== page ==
Assange case: US unlikely to prosecute, sources say


Wikileaks founder Julian Assange, centre, arrives at the High Court in central London, on July 12, 2011.



Citing unnamed US and European government sources, Reuters reports that the United States has not issued criminal charges against WikiLeaks founder Julian Assange, nor is it currently seeking to have Assange extradited to the US.

Reuters wrote:

"Obama administration officials remain divided over the wisdom of prosecuting Assange, the sources said, and the likelihood of US criminal charges against him is probably receding rather than growing."

The US has said publically what happens to Assange next depends on decisions made by Britain, Sweden, and Ecuador.

Assange and his supporters have voiced fears that Sweden — which has sought Assange for questioning over sex crime allegations — plans to hand him over to the US, where he could potentially face prosecution over WikiLeaks's release of confidential US government memos.

However, US State Department spokeswoman Victoria Nuland said on Monday that Assange was making "wild assertions about us, when, in fact, his issue with the government of the United Kingdom has to do with whether he's going to go ... face justice in Sweden for something that has nothing to do with WikiLeaks."

The State Department has a point. Cecilia Riddseleus, a senior official of Sweden's Justice Ministry, told Reuters that her country "had received no extradition request from the US." And those who fear that Assange's extradition from Sweden may come suddenly should consider the following: Sweden would not be able to extradite Assange to the US without first obtaining approval from the UK, Reuters reported, citing Riddseleus.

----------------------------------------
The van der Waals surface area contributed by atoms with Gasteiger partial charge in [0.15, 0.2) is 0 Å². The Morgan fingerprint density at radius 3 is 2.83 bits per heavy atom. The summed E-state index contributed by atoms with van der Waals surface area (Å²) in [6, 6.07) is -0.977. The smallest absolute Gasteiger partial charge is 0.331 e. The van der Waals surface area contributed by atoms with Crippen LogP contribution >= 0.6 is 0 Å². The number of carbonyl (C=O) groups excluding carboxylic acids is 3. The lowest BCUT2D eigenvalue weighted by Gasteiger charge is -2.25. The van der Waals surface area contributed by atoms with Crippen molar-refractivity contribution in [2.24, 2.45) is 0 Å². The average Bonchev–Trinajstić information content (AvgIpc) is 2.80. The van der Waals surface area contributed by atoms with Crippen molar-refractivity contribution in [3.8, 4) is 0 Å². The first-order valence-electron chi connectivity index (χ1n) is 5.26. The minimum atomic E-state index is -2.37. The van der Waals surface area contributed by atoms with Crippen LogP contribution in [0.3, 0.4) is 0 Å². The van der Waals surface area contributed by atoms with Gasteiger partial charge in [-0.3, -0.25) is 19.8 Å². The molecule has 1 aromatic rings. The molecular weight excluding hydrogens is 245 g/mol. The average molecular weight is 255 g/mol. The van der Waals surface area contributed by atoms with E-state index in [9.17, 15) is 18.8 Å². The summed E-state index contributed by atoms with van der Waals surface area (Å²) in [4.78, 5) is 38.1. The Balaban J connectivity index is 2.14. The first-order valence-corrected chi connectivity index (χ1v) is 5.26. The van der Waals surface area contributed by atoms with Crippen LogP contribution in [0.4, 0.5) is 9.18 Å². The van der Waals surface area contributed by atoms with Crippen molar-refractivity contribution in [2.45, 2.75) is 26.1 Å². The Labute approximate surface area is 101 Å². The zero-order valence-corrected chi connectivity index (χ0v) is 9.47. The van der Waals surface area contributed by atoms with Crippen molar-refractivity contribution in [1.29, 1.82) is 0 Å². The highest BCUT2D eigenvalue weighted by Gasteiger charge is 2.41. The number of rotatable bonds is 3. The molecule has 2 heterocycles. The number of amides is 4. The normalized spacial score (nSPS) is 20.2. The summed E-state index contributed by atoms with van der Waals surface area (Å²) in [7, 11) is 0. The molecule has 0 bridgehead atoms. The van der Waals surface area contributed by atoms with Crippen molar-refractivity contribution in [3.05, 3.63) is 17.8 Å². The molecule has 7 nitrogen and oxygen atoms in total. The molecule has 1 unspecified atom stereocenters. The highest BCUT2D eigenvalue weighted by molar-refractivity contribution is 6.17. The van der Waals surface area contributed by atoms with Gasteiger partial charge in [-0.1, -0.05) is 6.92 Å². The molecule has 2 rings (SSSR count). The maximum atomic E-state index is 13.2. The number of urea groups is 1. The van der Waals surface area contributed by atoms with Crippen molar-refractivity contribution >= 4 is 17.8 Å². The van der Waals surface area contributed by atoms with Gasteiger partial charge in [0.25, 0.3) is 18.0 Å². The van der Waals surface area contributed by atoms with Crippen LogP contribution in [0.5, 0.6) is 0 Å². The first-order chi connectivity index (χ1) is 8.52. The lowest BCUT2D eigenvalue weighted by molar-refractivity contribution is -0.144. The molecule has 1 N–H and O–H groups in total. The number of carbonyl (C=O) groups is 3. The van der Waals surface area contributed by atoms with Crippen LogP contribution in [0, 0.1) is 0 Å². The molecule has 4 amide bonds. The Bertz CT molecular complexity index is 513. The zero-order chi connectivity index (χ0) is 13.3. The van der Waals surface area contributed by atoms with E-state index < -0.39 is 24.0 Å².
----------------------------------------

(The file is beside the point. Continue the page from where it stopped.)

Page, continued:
Assange is currently sitting firmly out of the grasp of British police at the Ecuadorean Embassy in London. 

Meanwhile, "Australian authorities have appeared to have ignored requests by Julian Assange for diplomatic assistance," the Sydney Morning Herald reported, citing Assange's lawyer, the well-known Spanish judge Baltasar Garzon. According to the Herald, Garzon suggested that the public would be surprised by full details of the case against Assange in Sweden. ".... Key information relating to the rape allegations facing Mr Assange had been kept secret and would be a 'big surprise' when the defence team was able to reveal them," the Herald said, citing Garzon.

More from GlobalPost: Wikilocked — Can Assange get out? And what happens next?

Editor's note: this story has been revised.